HC Deb 24 May 1814 vol 27 cc1019-20
Mr. Lockhart

stated the great hardship and injury which the high bailiff of Westminster had sustained, in consequence of not being able to recover the expences of erecting hustings, at Covent-garden, for the two last elections for Westminster. As the returning officer for that populous city, he was compelled, by act of parliament, to erect a hustings and provide poll-clerks, under a penalty for his neglect; and the Act said, he should recover the money so expended from the candidates. Sir F. Burdett had, however, refused to pay his quota; and the high bailiff, in trying to recover it by law, had been nonsuited, and put to the expence of a sum not much short 2,000l., the court of law having determined, that sir Francis had shewn he was not a candidate. He, therefore, moved, that the Petition of the high bailiff be referred to a committee, who should report their opinion and observations to the House.

Mr. C. W. Wynn

saw no reason why the high bailiff should be re-imbursed by the public. He understood that he had given a considerable sum for his place, and he believed had got a very hard bargain; but he could not see why the public should pay for the misconstruction of an act of parliament, in bringing an action against a person as a candidate, who really was not a candidate. But though he could not recover against him, he might recover against the other two, who were candidates. As such, he should object to the motion.

Mr. Bathurst

said, the misconstruction was in the legislature who passed the Act, and had unfortunately compelled the high bailiff under a penalty, to erect hustings, &c. and to look to the candidates for reimbursement. Now it turned out, that a man might be elected without being a candidate. He thought the House ought in justice and fairness to agree to a committee.

Mr. Wrottesley

thought it would be acting on a wrong principle, and would introduce a bad precedent, to reimburse the high bailiff's expences, and therefore should vote against it.

Mr. H. Thornton

was of opinion, that as the legislature had compelled the high bailiff under a penalty to incur certain expences, and had, from a defeat in its enactment, prevented him from recovering against the candidate, as it professed to do, the House ought to agree to a committee. He observed, that a similar circumstance had taken place at the last Southwark election; where, on account of one of the candidates refusing to pay a part, the others also had refused to pay the whole expence.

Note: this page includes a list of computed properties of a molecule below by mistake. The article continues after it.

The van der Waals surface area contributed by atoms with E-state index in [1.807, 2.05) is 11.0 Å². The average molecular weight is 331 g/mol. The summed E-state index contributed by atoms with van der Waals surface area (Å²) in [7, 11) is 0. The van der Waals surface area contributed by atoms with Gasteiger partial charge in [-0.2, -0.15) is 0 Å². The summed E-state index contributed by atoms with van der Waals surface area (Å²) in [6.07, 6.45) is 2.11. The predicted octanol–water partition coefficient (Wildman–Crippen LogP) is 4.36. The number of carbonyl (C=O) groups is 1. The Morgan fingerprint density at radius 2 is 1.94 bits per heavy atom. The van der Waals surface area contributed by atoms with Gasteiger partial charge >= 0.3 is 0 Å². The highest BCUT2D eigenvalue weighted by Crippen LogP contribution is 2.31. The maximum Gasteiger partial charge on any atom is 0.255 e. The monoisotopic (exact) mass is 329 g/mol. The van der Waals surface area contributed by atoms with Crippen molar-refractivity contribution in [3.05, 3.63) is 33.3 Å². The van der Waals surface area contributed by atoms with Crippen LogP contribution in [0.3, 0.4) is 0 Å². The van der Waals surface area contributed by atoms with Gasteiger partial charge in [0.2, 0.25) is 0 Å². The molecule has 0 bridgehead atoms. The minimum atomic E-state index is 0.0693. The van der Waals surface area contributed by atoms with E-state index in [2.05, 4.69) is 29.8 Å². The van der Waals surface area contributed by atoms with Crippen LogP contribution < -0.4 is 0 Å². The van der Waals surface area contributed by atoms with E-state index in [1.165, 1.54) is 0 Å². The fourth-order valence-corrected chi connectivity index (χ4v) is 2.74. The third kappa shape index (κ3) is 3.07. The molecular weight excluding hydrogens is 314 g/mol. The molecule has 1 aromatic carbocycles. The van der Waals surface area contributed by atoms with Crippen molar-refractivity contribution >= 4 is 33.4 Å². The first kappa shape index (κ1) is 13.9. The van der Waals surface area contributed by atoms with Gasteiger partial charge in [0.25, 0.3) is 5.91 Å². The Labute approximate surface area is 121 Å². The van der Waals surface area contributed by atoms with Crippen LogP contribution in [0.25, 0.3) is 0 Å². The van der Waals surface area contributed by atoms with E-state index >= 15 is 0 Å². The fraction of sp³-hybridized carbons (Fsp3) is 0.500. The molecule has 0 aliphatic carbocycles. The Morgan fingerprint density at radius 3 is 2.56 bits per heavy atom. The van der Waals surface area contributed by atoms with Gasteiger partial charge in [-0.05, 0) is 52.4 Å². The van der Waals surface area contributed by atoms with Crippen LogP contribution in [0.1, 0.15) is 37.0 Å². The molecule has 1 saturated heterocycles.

Mr. Harvey

approved of a committee; and observed, that it was not necessary the committee should give an opinion on the question of remuneration, but on the whole of the case.

Mr. Bankes

contended, that the case of Southwark was very different, as the expence ought to fall on those who were really the candidates. He was against the motion.

Mr. Lushington

thought the House should indemnity the returning officer for his expences; and if all the sheriffs of England were placed, at the same time, in the same predicament, they would have the same claim for being indemnified.

Mr. Peter Moore

thought that if the officer acted under a misconstruction of the Act, he ought to be indemnified.

Mr. Lockhart

said, it was a part of the duty of the returning officer to prevent confusion by the erection of hustings, and by making other arrangements. If he was not indemnified either by the House or by the candidates, the consequence would be, that such arrangements would be neglected, and riot and confusion would be the consequence.

The House then divided on the motion—For it, 26; Against it, 17;—Majority,9.